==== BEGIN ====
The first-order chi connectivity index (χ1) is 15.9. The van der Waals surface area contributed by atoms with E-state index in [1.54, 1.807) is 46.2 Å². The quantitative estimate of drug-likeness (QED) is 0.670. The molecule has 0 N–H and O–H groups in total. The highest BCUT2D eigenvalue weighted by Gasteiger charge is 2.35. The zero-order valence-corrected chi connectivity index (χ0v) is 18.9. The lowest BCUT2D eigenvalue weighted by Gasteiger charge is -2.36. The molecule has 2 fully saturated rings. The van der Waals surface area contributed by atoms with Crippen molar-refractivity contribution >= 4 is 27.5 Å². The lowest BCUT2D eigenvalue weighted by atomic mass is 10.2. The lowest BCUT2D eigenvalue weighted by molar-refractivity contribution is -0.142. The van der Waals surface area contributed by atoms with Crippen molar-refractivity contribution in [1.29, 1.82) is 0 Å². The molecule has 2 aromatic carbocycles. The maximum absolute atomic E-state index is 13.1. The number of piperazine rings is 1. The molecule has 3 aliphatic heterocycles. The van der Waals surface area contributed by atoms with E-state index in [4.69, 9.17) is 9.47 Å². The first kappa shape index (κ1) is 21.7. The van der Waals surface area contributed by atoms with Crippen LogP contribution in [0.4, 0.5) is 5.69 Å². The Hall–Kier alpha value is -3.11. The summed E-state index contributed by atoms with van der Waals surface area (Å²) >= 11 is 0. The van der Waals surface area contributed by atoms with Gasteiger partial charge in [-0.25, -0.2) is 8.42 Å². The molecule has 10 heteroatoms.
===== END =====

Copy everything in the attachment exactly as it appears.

The first-order chi connectivity index (χ1) is 15.9. The van der Waals surface area contributed by atoms with E-state index in [1.54, 1.807) is 46.2 Å². The quantitative estimate of drug-likeness (QED) is 0.670. The molecule has 0 N–H and O–H groups in total. The highest BCUT2D eigenvalue weighted by Gasteiger charge is 2.35. The zero-order valence-corrected chi connectivity index (χ0v) is 18.9. The lowest BCUT2D eigenvalue weighted by Gasteiger charge is -2.36. The molecule has 2 fully saturated rings. The van der Waals surface area contributed by atoms with Crippen molar-refractivity contribution >= 4 is 27.5 Å². The lowest BCUT2D eigenvalue weighted by atomic mass is 10.2. The lowest BCUT2D eigenvalue weighted by molar-refractivity contribution is -0.142. The van der Waals surface area contributed by atoms with Crippen molar-refractivity contribution in [1.29, 1.82) is 0 Å². The molecule has 2 aromatic carbocycles. The maximum absolute atomic E-state index is 13.1. The number of piperazine rings is 1. The molecule has 3 aliphatic heterocycles. The van der Waals surface area contributed by atoms with E-state index in [4.69, 9.17) is 9.47 Å². The first kappa shape index (κ1) is 21.7. The van der Waals surface area contributed by atoms with Crippen LogP contribution in [0.4, 0.5) is 5.69 Å². The Hall–Kier alpha value is -3.11. The summed E-state index contributed by atoms with van der Waals surface area (Å²) >= 11 is 0. The van der Waals surface area contributed by atoms with Gasteiger partial charge in [-0.25, -0.2) is 8.42 Å². The molecule has 10 heteroatoms.